"At a mile distant their thousand hooves were stuttering thunder, coming at a rate that frightened a man - they were an awe inspiring sight, galloping through the red haze - knee to knee and horse to horse - the dying sun glinting on bayonet points..." Trooper Ion Idriess
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Thursday, 7 January 2010
The Battle of Anzac Cove, Gallipoli, 25 April 1915, 2nd Infantry Brigade Signals - No. 25 Topic: BatzG - Anzac
The Battle of Anzac Cove
Gallipoli, 25 April 1915
2nd Infantry Brigade Signals - No. 25
2nd Infantry Brigade, AIF, Signals - No. 25
The following is a transcription of the Signal No. 25 of the 2nd Infantry Brigade, AIF, which forms part of a series which illustrates the chaos and problems experienced in executing their role in the landings at Anzac on 25 April 1915.
KB 28 25/4/15 AAA
Have ordered eighth Battn to leave one coy on knoll above 224 R or W and remainder of Battn to come in on enemy's left AAA This will leave about five hundred yards unguarded but position of sixth is critical
12th Light Horsemen parading through MacQuarrie St, Sydney, April 1915.
[From: The Sydney Mail, 28 April 1915, p. 6.]
The 12th Light Horse Regiment was formed as part of the 4th Australian Light Horse Brigade, 1915, 4th Contingent and attached to the Australian Division. Recruits went to the Liverpool Training Camp to the west of Sydney, New South Wales, from 1 March 1915. The recruits were drawn from throughout New South Wales. Many of the men went from the Light Horse Militia formation into the AIF Light Horse.
12th Light Horse Regiment Routine Order No 1, 23 February 1916
[Note: Earlier Routine Orders were destroyed. Click on page for larger version.]
Training for the 12th Light Horse Regiment commenced at the Liverpool Training Camp to the west of Sydney, New South Wales, from 1 March 1915. In addition to this depot, training also occurred at the Holdsworthy Training Camp to the south of Sydney.
Embarkation of the 12th Light Horse Regiment was accomplished in two groups using both the HMAT A29 Suevicand HMAT A44 Vestaliafrom Sydney, New South Wales.
An assortment of men from the 12th Light Horse Regiment took part in a second embarkation on the HMAT A44 Vestaliafrom Sydney, New South Wales, 22 June 1915.
The 12th Light Horse Regiment sailed to Egypt and disembarked on 23 July 1915.
Initially, the only colour separation of the various Australian mounted troops was by use of the pennant. The marker pennants were carried on poles to mark lines troop lines in camps in Egypt. They were not lance pennants as the Australian lancers had red over white pennants on their lances.
Pennant of the 12th Light Horse Regiment
While this pennant was useful in distinguishing horse and troop lines, it failed to identify the individual with a unit. The AIF 1st Australian Division Standing Orders issued in December 1914 ordered the Australian Light Horse Regiments to wear a 4 inch wide [10.2cm] blue armband with the regiment name marked on the band in black lettering.
The earlier systems proved to be ineffective so to assist with identification of the men in the various units within the AIF, Divisional Order No 81 (A) Administration was issued at Mena on 8 March 1915 detailing the Colour Patch for the 12th Light Horse Regiment as others received their colours. The colour patch was made of cloth 1¼ inches wide and 2¾ inches long and worn on the sleeve one inch below the shoulder seam.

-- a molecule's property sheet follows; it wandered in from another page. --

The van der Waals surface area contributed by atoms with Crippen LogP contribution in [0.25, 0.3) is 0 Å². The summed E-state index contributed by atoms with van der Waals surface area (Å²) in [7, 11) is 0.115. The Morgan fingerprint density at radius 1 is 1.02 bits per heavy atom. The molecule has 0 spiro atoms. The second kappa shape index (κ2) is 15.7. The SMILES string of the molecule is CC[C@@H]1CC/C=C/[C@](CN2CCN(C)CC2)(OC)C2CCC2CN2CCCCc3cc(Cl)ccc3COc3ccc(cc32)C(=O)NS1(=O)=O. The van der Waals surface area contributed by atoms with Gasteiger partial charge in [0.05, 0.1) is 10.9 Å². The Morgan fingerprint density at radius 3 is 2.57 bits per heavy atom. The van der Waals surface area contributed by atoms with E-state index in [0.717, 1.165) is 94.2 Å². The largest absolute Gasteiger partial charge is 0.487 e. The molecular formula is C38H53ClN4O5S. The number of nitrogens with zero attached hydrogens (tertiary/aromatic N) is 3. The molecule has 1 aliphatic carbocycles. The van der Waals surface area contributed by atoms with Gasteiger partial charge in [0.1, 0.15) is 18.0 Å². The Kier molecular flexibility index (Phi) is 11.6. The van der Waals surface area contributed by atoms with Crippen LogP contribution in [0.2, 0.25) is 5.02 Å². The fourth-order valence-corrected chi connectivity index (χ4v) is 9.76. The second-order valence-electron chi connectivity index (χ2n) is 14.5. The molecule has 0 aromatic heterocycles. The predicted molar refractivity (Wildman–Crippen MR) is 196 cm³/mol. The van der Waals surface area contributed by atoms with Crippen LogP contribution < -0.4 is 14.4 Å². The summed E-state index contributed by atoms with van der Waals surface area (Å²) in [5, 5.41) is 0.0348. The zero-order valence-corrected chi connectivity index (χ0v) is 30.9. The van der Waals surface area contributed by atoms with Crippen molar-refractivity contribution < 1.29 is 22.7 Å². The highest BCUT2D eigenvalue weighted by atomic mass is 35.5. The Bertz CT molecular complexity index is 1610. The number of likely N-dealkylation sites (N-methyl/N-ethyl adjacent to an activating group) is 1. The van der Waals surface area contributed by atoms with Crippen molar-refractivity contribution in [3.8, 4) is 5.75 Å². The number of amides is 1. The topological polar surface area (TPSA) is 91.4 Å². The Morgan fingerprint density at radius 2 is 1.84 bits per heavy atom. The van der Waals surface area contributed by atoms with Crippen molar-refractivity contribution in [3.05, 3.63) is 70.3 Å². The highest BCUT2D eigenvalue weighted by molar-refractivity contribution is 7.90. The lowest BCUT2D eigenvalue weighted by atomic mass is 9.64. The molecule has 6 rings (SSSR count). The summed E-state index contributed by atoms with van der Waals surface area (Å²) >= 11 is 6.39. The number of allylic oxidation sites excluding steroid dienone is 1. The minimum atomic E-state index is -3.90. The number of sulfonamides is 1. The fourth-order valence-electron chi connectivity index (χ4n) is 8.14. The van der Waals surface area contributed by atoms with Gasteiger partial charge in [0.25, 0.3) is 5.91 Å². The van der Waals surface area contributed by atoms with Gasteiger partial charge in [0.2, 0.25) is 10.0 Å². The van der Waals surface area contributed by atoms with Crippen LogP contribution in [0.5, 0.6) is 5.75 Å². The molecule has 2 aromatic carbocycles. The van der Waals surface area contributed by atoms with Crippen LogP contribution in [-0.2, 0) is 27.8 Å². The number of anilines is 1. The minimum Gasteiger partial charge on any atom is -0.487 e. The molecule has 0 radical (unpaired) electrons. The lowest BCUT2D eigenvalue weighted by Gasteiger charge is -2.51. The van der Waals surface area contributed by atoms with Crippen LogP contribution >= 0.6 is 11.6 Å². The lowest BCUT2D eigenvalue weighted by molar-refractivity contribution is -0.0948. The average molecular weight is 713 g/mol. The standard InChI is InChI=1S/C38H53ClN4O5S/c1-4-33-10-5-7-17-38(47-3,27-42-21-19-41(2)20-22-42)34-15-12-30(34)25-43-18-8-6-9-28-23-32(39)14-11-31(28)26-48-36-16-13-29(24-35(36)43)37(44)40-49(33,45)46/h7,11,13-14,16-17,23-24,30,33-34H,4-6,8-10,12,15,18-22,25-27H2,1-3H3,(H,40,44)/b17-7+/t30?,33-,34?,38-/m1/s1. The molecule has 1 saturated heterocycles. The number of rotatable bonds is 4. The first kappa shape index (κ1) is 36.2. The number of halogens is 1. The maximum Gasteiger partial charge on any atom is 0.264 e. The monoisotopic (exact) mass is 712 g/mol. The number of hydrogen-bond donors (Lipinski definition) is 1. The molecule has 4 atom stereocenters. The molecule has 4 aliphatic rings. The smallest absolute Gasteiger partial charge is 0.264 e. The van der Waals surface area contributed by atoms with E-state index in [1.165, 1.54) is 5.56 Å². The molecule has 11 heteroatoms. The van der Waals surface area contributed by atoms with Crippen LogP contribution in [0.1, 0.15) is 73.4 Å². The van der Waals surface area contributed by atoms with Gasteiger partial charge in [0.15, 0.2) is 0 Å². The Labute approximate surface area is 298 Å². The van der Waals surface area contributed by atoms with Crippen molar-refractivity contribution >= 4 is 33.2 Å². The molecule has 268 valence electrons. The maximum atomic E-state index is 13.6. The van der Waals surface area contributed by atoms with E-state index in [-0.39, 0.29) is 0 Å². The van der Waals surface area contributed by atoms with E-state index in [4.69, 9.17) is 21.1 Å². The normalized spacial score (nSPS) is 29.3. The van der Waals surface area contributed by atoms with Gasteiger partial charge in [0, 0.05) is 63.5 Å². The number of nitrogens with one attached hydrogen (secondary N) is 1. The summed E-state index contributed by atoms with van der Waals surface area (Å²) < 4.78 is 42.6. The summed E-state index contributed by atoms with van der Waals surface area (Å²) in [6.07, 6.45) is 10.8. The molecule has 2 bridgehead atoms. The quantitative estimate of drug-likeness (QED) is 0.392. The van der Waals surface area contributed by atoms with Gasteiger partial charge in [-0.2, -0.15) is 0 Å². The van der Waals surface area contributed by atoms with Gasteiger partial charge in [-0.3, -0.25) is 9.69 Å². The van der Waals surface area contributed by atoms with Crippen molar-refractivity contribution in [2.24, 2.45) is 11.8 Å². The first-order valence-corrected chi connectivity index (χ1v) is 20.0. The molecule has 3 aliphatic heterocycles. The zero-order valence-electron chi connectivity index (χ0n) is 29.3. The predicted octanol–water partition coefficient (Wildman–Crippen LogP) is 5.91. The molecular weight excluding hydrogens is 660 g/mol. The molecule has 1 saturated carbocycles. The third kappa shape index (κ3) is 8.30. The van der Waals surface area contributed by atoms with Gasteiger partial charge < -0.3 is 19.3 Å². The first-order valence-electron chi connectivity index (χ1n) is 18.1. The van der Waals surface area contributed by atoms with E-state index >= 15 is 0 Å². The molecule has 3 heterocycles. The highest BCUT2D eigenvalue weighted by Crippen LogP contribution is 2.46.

First 12th Light Horse Regiment Colour Patch
The first colour patch for the 12th Light Horse Regiment was a downward facing oblong with white over red. This was worn by the men from the renamed 12th Light Horse Regiment became the 2nd Camel Regiment.
Second 12th Light Horse Regiment Colour Patch
The reformed 12th Light Horse Regiment as part of the 4th Australian Light Horse Brigade, Australian Mounted Division, carried the blue Brigade colour as the lower triangle part of the colour patch, while the black unit colour was on the top. This is illustrated with the above presentation.
During the voyage to Egypt, the part of the 12th Light Horse Regiment travelling on the HMAT A29 Suevicwas diverted to Aden and landed on 12 July 1916 to bolster the defences of the British garrison which was under pressure from Yemeni tribesmen who were threatening an attack. By 18 July no attack had occurred and the threat diminished allowing the Regiment re-embarked to Egypt.
As mounted troops, the Light Horse was considered to be unsuitable for work in Gallipoli. The mounted troops volunteered to operate as infantry. Because of the level of casualties at Gallipoli, the 12th Light Horse Regiment was broken up on 26 August 1915 with squadrons being allotted to other Regiments as reinforcements.
The various squadrons of the Regiment were deployed on primarily defensive activities throughout the stay at Gallipoli. The various squadrons of the 12th Light Horse Regiment left the peninsula during December 1915.
Defence of Egypt
After the return to Egypt, on 19 February 1916, the 12th Light Horse Regiment reformed and re-equipped. On 28 February 1916, the 12th Light Horse Regiment moved to the Suez Canal taking part in its defence. The work was hot and monotonous.
After many months service in the Sinai, during September 1916 the 12th Light Horse Regiment was redesignated as the 2nd Camel Regiment. The Regiment continued to see further service in the Sinai.
The 12th Light Horse Regiment took part in the Second Battle of Gaza on 19 April 1917 and suffered the heaviest casualties since Gallipoli.
The 12th Light Horse Regiment, the Regiment took part in the Battle of Beersheba. Fame for the Regiment was achieved when, in conjunction with the 4th Light Horse Regiment, charged and took Beersheba, thereby sealing victory on that day for the Allied forces.
The 12th Light Horse Regiment then took part in the follow up actions that lasted until early January 1918.
From this time onwards, for the next two months, the 12th Light Horse Regiment remained in continuous combat action until relieved for three months refit and training at Deir el Belah from early January 1918.
In early April 1918, the 12th Light Horse Regiment moved into the Jordan Valley and took part in the invasion of Moab and took Es Salt during the action of 30 April – 4 May 1918. Unfortunately, due to a Turkish attack on the lines of communication which was being defended by 4th Light Horse Brigade, this raid nearly turned into a disaster where the Turkish forces almost cut off the Australian Mounted Division in the hills.